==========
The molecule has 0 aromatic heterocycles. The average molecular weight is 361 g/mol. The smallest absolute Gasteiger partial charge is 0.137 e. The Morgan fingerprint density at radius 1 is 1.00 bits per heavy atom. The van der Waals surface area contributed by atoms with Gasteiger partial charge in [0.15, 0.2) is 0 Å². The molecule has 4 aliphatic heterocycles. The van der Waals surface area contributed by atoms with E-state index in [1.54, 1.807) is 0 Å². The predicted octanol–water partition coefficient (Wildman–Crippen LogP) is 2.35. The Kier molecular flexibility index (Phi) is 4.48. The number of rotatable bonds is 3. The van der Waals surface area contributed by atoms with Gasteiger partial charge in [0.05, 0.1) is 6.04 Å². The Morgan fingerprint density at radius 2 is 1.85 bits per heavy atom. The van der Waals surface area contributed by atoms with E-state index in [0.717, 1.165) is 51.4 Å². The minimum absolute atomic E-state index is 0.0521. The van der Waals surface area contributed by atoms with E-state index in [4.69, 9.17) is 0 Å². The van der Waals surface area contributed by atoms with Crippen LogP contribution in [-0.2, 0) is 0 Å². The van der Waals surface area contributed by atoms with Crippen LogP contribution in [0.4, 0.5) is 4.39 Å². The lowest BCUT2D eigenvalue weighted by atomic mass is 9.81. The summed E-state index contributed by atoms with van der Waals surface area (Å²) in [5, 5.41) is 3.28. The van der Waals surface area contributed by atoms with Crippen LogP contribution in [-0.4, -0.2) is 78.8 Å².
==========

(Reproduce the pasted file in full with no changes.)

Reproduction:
The molecule has 0 aromatic heterocycles. The average molecular weight is 361 g/mol. The smallest absolute Gasteiger partial charge is 0.137 e. The Morgan fingerprint density at radius 1 is 1.00 bits per heavy atom. The van der Waals surface area contributed by atoms with Gasteiger partial charge in [0.15, 0.2) is 0 Å². The molecule has 4 aliphatic heterocycles. The van der Waals surface area contributed by atoms with E-state index in [1.54, 1.807) is 0 Å². The predicted octanol–water partition coefficient (Wildman–Crippen LogP) is 2.35. The Kier molecular flexibility index (Phi) is 4.48. The number of rotatable bonds is 3. The van der Waals surface area contributed by atoms with Gasteiger partial charge in [0.05, 0.1) is 6.04 Å². The Morgan fingerprint density at radius 2 is 1.85 bits per heavy atom. The van der Waals surface area contributed by atoms with E-state index in [0.717, 1.165) is 51.4 Å². The minimum absolute atomic E-state index is 0.0521. The van der Waals surface area contributed by atoms with E-state index in [4.69, 9.17) is 0 Å². The van der Waals surface area contributed by atoms with Crippen LogP contribution in [-0.2, 0) is 0 Å². The van der Waals surface area contributed by atoms with Crippen LogP contribution in [0.4, 0.5) is 4.39 Å². The lowest BCUT2D eigenvalue weighted by atomic mass is 9.81. The summed E-state index contributed by atoms with van der Waals surface area (Å²) in [5, 5.41) is 3.28. The van der Waals surface area contributed by atoms with Crippen LogP contribution in [-0.4, -0.2) is 78.8 Å².